After photos of Gina Coladangelo and him were reportedly taken on May 6, the health secretary apologized.
Duncan Baker is the Tory's first MP to tell the government openly that he should resign. Labour and the Covid-19 Bereaved Families for Justice group also called for his resignation.
The PM declares the matter closed.
A Downing Street spokesperson said that Boris Johnson had accepted Mr Hancock’s apology and added that the prime minister had full faith in the health secretary.
The Sun published photos of Mr Hancock kissing Ms Coladangelo on Friday. They are both married and have three children. They were taken by the Department of Health on May 6, according to the Sun. The health secretary said he was sorry.
North Norfolk's MP, Mr Baker, told his local newspaper, the Eastern Daily Press he felt the health secretary had "failed" to implement a few measures.
He stated, "I will not condone such behavior and I have in all the strongest terms told the government my thoughts."
Former adviser to Johnson, Tim Montgomerie, Conservative commentator, said that Mr Hancock was "a good secretary-of-state" and should resign.
He said, "When you violate your own rules you must show the public you understand the transgression and you resign."
Later, Mr Montgomerie told BBC News that Mr Hancock would likely survive as a result of concerns at No10 about his sacking leading to increased scrutiny around other ministers. This could create a domino effect.
The families of Covid victims have warned that the violation of social-distancing guidelines could cause damage to government messages on the virus.
She compared it with Dominic Cummings, the former prime minister's senior adviser, who traveled from London to Durham in lockdown last March. Despite widespread condemnation of his actions, Johnson remained loyal to his aide.
Cabinet colleagues have supported the health secretary, with Robert Jenrick, Liz Truss, International Development Secretary Liz Truss, and Grant Shapps backing him publicly.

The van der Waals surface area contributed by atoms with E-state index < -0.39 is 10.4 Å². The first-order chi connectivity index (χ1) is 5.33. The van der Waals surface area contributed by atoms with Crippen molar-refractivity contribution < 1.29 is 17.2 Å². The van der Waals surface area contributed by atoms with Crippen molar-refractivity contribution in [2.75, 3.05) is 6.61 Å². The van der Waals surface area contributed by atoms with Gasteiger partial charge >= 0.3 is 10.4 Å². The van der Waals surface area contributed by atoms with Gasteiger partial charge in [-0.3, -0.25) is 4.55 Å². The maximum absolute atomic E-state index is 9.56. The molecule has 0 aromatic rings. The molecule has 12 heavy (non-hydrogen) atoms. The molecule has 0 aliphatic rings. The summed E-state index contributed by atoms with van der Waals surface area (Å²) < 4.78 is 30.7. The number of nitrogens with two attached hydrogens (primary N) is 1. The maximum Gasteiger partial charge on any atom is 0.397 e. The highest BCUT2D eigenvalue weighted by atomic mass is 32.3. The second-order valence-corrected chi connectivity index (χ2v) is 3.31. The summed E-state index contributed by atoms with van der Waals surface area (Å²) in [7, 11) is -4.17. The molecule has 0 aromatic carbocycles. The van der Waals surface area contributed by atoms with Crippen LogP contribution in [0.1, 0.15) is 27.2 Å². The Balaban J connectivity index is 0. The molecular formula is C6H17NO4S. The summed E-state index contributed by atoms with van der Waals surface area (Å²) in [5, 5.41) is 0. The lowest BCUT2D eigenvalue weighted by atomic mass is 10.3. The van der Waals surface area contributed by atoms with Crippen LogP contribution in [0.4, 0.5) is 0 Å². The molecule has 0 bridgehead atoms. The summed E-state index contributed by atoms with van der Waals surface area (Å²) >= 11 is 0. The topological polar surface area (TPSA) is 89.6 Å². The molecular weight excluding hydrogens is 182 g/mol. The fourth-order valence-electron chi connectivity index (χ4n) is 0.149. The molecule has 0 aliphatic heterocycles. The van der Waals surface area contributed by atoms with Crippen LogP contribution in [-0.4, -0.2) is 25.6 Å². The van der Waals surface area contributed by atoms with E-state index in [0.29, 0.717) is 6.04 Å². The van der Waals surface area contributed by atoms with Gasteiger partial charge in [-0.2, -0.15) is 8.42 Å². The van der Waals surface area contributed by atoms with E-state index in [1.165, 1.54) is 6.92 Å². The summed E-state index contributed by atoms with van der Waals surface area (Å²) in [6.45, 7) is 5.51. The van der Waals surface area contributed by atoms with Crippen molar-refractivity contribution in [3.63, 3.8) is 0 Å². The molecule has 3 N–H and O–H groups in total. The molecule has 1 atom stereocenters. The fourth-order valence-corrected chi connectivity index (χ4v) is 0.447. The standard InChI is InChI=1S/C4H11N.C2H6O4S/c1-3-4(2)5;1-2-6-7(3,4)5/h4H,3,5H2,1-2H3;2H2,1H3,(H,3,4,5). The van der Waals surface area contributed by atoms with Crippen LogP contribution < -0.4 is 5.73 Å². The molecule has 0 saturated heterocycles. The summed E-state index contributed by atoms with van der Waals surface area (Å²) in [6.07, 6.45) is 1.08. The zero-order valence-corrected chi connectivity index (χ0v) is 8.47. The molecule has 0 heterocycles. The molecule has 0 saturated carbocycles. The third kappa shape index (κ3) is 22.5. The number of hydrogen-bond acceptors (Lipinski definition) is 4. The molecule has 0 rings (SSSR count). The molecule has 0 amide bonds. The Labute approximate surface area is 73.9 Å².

There have been concerns about the process by which Ms Coladangelo was appointed as a non executive director of Department of Health.
Ms. Coladangelo, a friend of the secretary of health since they worked together on a student radio station at Oxford University, was appointed to the position last September. It comes with a PS15,000 salary. She also has 15 to 20 working days per year.
Angela Rayner, Labour's deputy leader, has written to the cabinet secretary (the UK's highest ranking civil servant) asking him to investigate whether Mr Hancock violated ministerial rules by failing declare the relationship.
The spokesperson for No. 10 insisted that the correct procedure had been followed, but refused to give any details.
Today was told by Dave Penman, the general secretary of the FDA union which represents senior civil servants. He said that the relationship should have been made public, but that if the information is kept from them, it is "unforgiveable".
"Inevitably there would have been problems where there was the possibility to challenge the secretary-state from the board. He said that if one of the members had an intimate relationship to the secretary of states, it would completely undermine those decisions."
Labour claimed that Mr Hancock's situation was "hopelessly untenable" so he should be fired.
Kirsten Oswald, the SNP's Westminster deputy leader, said that the prime minister "risks jeopardising vital government health measures" by keeping Mr Hancock as Health Secretary. She stated that there must be public trust in those who set the rules.
Liberal Democrats stated that Mr Hancock should have been fired for "his failures" years ago and added, "This latest episode of hypocrisy will destroy the trust with British citizens".